For those who know me in twittertopia, my dealings with New York City’s Access-A-Ride (AAR) service are legendary. Or at least well known. And it’s been sometime since I’ve blogged about my exploits. Things had settled somewhat, once I decided to have them take me between the Atlantic Avenue LIRR terminal in Brooklyn and my job in Manhattan.
Since my last post, AAR has done a few more things that are….indescribable. Why they make it so difficult for people with disabilities is unfathomable. I can’t even decide which adjectives to use to explain some of the things they’ve done.
AAR usually uses private paratransit bus companies with vehicles that are clearly marked as Access-A-Ride. Sometime either late last year or early this year, AAR contracted with a few limousine companies to provide service for AAR passengers. So, rather than AAR scheduling your trip with the paratransit company, YOU would have to schedule your trip with the limousine company.
Initially this worked out fine, because these companies were usually more reliable than the paratransit companies. However, somewhere along the way, AAR probably overburdened the limousine companies, who could no longer handle the load, and the service severely degraded. When I would call one company for a trip, they would say they were totally booked and couldn’t pick me up. Another company would schedule the trip, but then would be late, in two instances over an hour late, causing me to miss important meetings at work.
I guess they figured out the service wasn’t working after they got the results of a phone poll….I gave them extremely poor marks, and I guess everyone else did, too. They started making changes soon aftwards, but things still aren’t fantastic. On one extremely rainy night, I waited at my job TWO HOURS for a car that never showed. I eventually had to stand out in the rain, trying to catch a cab, which is extremely difficult near my job. Suffice it to say, I no longer use limousine service when it’s offered.
Things settled down for a short time, until about four months ago when AAR implemented their feeder service. That’s what they call it. Feeder service. Which really means: we’ll take you to a bus stop using the paratransit service, THEN, you have to take a bus to wherever you need to go. And by the way, we don’t really care where the bus stop is or how dark and lonely it is and whether you can walk the distance from where the bus lets you off to where you have to go……as long as we don’t use the paratransit service to take you where you need to go. And just so you know, you only have to pay one fare. We’re not monsters, after all.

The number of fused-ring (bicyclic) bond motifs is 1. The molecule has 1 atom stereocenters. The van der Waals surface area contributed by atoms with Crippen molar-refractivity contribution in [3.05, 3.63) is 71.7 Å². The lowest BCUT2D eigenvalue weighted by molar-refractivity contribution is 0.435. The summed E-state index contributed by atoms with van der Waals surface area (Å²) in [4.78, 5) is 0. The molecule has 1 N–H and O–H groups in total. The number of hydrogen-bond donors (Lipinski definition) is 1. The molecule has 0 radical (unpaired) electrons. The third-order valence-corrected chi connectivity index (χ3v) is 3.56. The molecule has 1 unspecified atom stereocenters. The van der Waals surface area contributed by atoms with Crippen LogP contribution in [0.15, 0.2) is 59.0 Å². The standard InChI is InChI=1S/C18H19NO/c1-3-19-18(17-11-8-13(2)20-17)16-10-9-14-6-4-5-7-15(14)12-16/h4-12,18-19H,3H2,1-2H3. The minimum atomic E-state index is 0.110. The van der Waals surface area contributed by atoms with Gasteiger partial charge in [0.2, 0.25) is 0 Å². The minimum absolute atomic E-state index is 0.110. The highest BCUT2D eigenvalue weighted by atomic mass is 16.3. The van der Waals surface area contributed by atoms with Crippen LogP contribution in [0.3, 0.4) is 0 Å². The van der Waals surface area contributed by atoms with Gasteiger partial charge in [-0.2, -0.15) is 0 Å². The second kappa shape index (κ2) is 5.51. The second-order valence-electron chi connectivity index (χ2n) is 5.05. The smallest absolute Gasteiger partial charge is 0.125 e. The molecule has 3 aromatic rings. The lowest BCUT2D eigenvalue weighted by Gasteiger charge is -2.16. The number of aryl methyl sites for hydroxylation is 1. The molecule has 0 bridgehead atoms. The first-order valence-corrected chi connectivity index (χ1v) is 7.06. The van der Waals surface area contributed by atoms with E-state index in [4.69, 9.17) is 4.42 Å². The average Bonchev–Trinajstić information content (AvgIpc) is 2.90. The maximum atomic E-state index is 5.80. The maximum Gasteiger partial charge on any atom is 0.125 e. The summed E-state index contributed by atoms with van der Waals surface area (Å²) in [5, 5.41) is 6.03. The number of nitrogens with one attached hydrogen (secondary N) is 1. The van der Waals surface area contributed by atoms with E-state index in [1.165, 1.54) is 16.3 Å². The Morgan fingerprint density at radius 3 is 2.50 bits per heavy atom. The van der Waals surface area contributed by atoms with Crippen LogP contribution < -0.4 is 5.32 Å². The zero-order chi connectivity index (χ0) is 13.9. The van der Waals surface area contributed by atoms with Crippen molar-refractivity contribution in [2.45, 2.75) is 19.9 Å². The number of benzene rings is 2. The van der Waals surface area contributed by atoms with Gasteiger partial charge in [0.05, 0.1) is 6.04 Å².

So this led me to figure out another way to outsmart MTA. Although it wasn’t the best decision, it’s kept me from having to use public tranportation. Since they weren’t offering feeder service in the morning, I could still go to Brooklyn, but in the afternoons, I now go to Jamaica Queens to get the LIRR. Yes, this adds another one or more hours to my commute, but at least I’m not taking the bus.
But how long can she keep this up, you’re probably asking? Same question I asked myself. So, I finally gave in and wrote a long complaint to MTA. Figuring it was more of a rant than anything else, I felt better but didn’t expect any response, or at least I thought I’d get a standard response that wouldn’t go anywhere.
So I was extremely surprised when I received a phone call from Esther Oh of MTA Customer Service. Long story short, she helped me get things straightened out, and I finally had my recertification appointment on August 4th. Within a few weeks I hopefully won’t have anymore problems with AAR. </Hopefully. I’ll let you know how it goes.